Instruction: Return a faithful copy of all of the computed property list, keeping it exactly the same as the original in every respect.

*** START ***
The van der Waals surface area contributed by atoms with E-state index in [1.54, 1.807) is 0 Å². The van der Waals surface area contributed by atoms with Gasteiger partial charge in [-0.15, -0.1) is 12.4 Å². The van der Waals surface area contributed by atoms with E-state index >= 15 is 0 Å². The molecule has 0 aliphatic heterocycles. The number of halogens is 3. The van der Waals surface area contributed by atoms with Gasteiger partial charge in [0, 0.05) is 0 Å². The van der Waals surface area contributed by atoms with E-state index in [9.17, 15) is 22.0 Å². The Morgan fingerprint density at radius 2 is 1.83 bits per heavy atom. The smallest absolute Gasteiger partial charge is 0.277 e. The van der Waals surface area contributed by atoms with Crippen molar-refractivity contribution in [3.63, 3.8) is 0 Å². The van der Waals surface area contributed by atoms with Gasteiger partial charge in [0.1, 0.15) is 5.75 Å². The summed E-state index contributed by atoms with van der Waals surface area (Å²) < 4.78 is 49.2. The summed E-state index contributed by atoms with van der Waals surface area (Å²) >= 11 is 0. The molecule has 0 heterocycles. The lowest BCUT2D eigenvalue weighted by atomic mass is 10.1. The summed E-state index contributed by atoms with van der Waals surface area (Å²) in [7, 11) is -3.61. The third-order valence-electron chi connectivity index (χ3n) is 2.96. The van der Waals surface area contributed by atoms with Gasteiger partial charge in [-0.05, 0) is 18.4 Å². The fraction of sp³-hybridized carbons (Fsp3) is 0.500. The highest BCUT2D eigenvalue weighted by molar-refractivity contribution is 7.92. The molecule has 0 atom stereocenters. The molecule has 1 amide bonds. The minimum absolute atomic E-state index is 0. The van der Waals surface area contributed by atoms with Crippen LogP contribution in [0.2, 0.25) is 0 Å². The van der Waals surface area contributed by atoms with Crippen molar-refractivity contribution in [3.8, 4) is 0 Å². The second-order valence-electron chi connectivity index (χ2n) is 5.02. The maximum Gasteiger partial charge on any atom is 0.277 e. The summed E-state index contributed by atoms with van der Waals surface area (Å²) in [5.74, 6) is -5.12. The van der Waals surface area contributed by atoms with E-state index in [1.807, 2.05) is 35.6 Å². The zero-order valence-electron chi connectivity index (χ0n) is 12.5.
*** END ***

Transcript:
The van der Waals surface area contributed by atoms with E-state index in [1.54, 1.807) is 0 Å². The van der Waals surface area contributed by atoms with Gasteiger partial charge in [-0.15, -0.1) is 12.4 Å². The van der Waals surface area contributed by atoms with E-state index >= 15 is 0 Å². The molecule has 0 aliphatic heterocycles. The number of halogens is 3. The van der Waals surface area contributed by atoms with Gasteiger partial charge in [0, 0.05) is 0 Å². The van der Waals surface area contributed by atoms with E-state index in [9.17, 15) is 22.0 Å². The Morgan fingerprint density at radius 2 is 1.83 bits per heavy atom. The smallest absolute Gasteiger partial charge is 0.277 e. The van der Waals surface area contributed by atoms with Crippen molar-refractivity contribution in [3.63, 3.8) is 0 Å². The van der Waals surface area contributed by atoms with Gasteiger partial charge in [0.1, 0.15) is 5.75 Å². The summed E-state index contributed by atoms with van der Waals surface area (Å²) < 4.78 is 49.2. The summed E-state index contributed by atoms with van der Waals surface area (Å²) >= 11 is 0. The molecule has 0 heterocycles. The lowest BCUT2D eigenvalue weighted by atomic mass is 10.1. The summed E-state index contributed by atoms with van der Waals surface area (Å²) in [7, 11) is -3.61. The third-order valence-electron chi connectivity index (χ3n) is 2.96. The van der Waals surface area contributed by atoms with Gasteiger partial charge in [-0.05, 0) is 18.4 Å². The fraction of sp³-hybridized carbons (Fsp3) is 0.500. The highest BCUT2D eigenvalue weighted by molar-refractivity contribution is 7.92. The molecule has 0 atom stereocenters. The molecule has 1 amide bonds. The minimum absolute atomic E-state index is 0. The van der Waals surface area contributed by atoms with Crippen LogP contribution in [0.2, 0.25) is 0 Å². The van der Waals surface area contributed by atoms with Crippen molar-refractivity contribution in [3.8, 4) is 0 Å². The second-order valence-electron chi connectivity index (χ2n) is 5.02. The maximum Gasteiger partial charge on any atom is 0.277 e. The summed E-state index contributed by atoms with van der Waals surface area (Å²) in [5.74, 6) is -5.12. The van der Waals surface area contributed by atoms with E-state index in [1.807, 2.05) is 35.6 Å². The zero-order valence-electron chi connectivity index (χ0n) is 12.5.